Good… bad… I`m the guy with the keyboard.
Rights and Reality
I wonder at just how odd it seems that many authors are more than willing to accept the status quo when it comes to dealing with publishing houses. Many authors seem to be ignoring their digital rights regarding their books in the quest to see the book on the shelf at Barnes & Noble or someplace like that. In that, they don’t realize that most publishers of a new author are only going to print maybe 5,000 copies for a first run, unless the author got a HUGE advance (probably not). Okay, well let’s look at the math for a second and you’ll understand why ignoring your ebook rights is a Bad Thing.
There are 1,350 Barnes & Noble stores (affiliated and otherwise) in the United States. There are 1,000 Borders stores in the United States. Right there, that’s 2,350 stores. You have maybe 5,000 copies of your first print run. Now, both of these companies have to decide amongst thousands of other titles which ones they’re going to carry. Sometimes, just sometimes, they carry a local author’s book at a specific (or two, there’s two B&N within 6 miles of me) store. Usually that is because the author got off his (or her) butt and started bugging the crap out of the managers at said store (sorry Lisa, I promise to quit harassing you once I see my book on your shelf. Same to you, Paul). Local authors usually do good at their B&N, since they used all available means to get word of mouth about their book going and doing lots of signings and whatnot.
But what about that store in Sioux City, IA? They most definitely haven’t heard of you, and they (more than likely) are NOT going to be ordering copies of your book. So while you may gloat (feel free to gloat, really, it’s all good) about seeing 10 copies on your B&N or likewise’s store, nobody else in American gives a damn about your book. It’s the sad, cold truth.
So there is your publisher, all lonely and pissed, because they currently have 3,500 copies of your book taking up space in their warehouse. Sales have been sluggish of the 1,500 copies that were ordered by various retail markets, so the stores start to ship some of the books back. Your sales figures plummet even further, because you didn’t know that bookstores would be so cruel. The publisher is fuming and begins to kick itself for giving you that $5,000 advance. Next thing you know, you’re getting an email from a buddy who saw a copy of your book in the bargain bin at Kmart for $2.99 and your publisher won’t touch you with a ten foot stick. You won’t be getting any royalties from that book.
Meanwhile, your electronic rights have been doing decent. Oh, nothing to buy a house with, but enough to perk your spirits up after that soul-crushing realization that the publishing world is a bitch to succeed in. So you’re eagerly awaiting the royalties from your ebooks, which would be nice because you’ve got an electric bill due that you had anticipated paying off with your royalties. But your publisher, due to you not paying too much attention to your digital rights, decided that they’re going to use an accounting trick to cover their losses from your book advance with your ebook sales which you, due to your negligence, didn’t notice buried in there as a clause. So instead of that $1,435.00 check, you get $0.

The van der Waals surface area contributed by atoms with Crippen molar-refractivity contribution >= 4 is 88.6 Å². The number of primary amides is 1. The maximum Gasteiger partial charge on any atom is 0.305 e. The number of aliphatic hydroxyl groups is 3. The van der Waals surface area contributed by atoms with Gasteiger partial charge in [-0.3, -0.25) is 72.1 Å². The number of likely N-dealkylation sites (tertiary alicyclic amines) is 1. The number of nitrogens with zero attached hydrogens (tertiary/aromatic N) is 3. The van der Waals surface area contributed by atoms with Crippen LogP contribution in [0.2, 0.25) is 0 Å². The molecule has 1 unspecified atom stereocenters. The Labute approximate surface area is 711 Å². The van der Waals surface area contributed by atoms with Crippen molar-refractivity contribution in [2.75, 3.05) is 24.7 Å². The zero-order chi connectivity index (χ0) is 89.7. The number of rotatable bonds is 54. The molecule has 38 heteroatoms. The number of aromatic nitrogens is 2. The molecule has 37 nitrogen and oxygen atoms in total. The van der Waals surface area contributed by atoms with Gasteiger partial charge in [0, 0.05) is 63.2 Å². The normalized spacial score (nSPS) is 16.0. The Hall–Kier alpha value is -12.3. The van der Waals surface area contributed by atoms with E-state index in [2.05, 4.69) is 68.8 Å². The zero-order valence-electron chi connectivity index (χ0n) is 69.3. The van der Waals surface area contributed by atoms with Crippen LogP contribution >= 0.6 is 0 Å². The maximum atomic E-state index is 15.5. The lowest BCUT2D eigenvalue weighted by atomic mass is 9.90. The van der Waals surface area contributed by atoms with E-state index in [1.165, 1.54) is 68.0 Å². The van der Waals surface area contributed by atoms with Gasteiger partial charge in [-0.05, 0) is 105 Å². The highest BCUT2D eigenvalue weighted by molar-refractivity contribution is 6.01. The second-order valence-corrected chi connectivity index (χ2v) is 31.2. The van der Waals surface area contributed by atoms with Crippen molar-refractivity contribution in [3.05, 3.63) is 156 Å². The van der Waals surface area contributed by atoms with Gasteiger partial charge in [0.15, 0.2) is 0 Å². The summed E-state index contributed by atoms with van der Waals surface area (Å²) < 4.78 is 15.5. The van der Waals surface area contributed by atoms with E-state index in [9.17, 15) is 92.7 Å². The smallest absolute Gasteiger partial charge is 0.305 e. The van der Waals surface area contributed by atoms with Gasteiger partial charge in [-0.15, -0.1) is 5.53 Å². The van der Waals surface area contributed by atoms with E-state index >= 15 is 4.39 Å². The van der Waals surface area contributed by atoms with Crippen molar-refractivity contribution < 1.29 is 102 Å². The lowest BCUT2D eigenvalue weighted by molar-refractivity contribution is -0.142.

Insert swear word here.
It pays to seek out a contract lawyer to go over things before you sign. The lawyer may charge you $75-$150 for the hour it takes him/her, but that money could save you later. If you have an agent and this happens, it may be time to start asking some pointed questions about how something like that can slip through.
The smart thing to do is to have the ebook and print books be two separate entities on the contract. Because the thing about the ebook is is that it should be a separate entity in your contract, much like a hardcover and paperback are different royalty rate. You should be able to push for 40% royalties on ebook sales while settling for the industry standard of 15% for hardcovers. I don’t remember off the top of my head what the standard for paperbacks is, but unless you’re selling romance novels like hotcakes you aren’t going to be seeing a lot from paperback sales.
Now, a publisher will argue that all royalties should and will go towards covering that advance you received. If you allowed it to happen in your contract, then they’re right. However, nothing is forcing you to sign a contract you don’t fully understand or have read. The publisher wants your book if they’ve sent you a contract; you are in a position of strength here. It may not seem like it, but they really want YOUR book. Trust me. They get thousands of submissions a year, and of the thousands, they choose yours. Push to get some things you want or what you feel is fair. Don’t be afraid to negotiate. They’re not going to pull the contract off the table because you want them to help more with the advertising or whatnot, or because you want slightly higher royalties and control over your digital rights.
Remember, they want your book. Yours.